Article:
On 19th December 2012, the Commission has submitted a new piece of legislation aiming at less smoking in Europe.
Its 60 page proposal responds to
- the 2005 “WHO Framework Convention on Tobacco Control”, which calls on parties to reduce tobacco use and
- demands from member countries and the EP for better harmonisation of anti-tobacco programmes, including pictorial warnings on cigarette packs, which eight member countries have already introduced.
It focuses on pictorial deterrents on cigarette packages.
By obliging tobacco manufacturers to cover at least 75 per cent of every pack surface with pictorial warnings and texts showing the cruel health consequences the Commission hopes to deter potential young smokers from starting to smoke; 94 per cent of smokers start, indeed, before the age of 25.
Successful experience in countries like Australia, Brazil and Canada has proved the emotional effectiveness of visual deterrence.
The proposal also prohibits the sale of cigarettes and misleading advertising like “light”,“ultra-light”, or “low-tar”.
The Commission proposal has provoked an exceptionally high public interest. The forthcoming debates in the EP and the Council therefore promise to attract an unusual amount of attention, which should be positive for the 2014 parliamentary elections.
Every EU citizen has a view on smoking. But few are aware of the colossal costs that smoking causes to human health and society.
Smoking is the single most important cause of premature deaths; some 700 000 EU citizens die every year prematurely from smoking. The estimated costs arising from medical treatment and sick leave due to smoking exceed € 100 billion annually, roughly the size of EU annual budget expenditures!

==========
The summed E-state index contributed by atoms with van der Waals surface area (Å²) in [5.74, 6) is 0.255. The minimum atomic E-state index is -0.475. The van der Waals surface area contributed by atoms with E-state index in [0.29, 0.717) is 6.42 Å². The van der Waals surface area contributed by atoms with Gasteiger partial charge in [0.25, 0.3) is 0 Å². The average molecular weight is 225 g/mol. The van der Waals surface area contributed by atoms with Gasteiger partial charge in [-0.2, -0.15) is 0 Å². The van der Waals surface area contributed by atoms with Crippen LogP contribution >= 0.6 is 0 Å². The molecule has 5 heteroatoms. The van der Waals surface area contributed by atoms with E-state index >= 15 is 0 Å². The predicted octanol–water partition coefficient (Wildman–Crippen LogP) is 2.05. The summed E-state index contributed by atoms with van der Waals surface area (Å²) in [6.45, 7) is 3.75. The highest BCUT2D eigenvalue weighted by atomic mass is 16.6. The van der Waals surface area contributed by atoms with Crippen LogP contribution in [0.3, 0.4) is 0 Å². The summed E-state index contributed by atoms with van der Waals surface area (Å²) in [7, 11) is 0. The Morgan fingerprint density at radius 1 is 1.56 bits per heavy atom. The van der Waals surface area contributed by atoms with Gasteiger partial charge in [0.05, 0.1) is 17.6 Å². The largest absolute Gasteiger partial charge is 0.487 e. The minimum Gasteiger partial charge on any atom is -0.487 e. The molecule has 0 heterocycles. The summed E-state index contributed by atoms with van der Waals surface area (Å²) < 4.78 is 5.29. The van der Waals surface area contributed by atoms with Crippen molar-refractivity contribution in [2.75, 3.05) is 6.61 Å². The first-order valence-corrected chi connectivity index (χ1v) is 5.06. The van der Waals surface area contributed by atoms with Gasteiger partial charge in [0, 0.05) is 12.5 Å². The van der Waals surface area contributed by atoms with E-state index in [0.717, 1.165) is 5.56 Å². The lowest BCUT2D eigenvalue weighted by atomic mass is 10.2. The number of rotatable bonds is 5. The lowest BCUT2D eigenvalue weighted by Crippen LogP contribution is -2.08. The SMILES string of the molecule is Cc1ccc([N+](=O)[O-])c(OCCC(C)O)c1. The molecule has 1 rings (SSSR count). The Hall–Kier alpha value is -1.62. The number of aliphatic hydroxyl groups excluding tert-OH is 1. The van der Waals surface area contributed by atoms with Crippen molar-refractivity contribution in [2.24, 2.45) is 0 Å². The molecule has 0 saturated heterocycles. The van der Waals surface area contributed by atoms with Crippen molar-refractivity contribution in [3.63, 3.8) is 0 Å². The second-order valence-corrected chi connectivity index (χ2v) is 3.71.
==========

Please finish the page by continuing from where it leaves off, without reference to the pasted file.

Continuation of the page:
Receipts from tobacco taxation compensate no more than one third of these costs, though the minimum EU excise tax will be raised to 60 per cent of the weighted retail price in 2014.
Member states with high smoking prevalence and fragile public finances should dare to raise excise taxation of cigarettes beyond the minimum level, say to 100 per cent of retail prices, and ignore the risks of some more smuggling.
Average smoking prevalence has fallen considerably since the beginning of the century.; but in early 2012 it was still 28 per cent of the adult population, with big differences within the EU, Sweden being the least addicted with only 13 per cent of smokers, Greece, Bulgaria and Latvia reaching smoking rates of 36-40 per cent.
The Commission initiative is therefore more than justified. Hopefully, legislation will be adopted before the end of the present legislature in May 2014, despite massive lobbying from the tobacco industry. The directive could thus enter into force in all member states by 2016.
The EU still has a long way to go on the arduous path towards a smoke-free society! But the new Commission proposal might be an important step towards that goal.
Eberhard Rhein, Brussels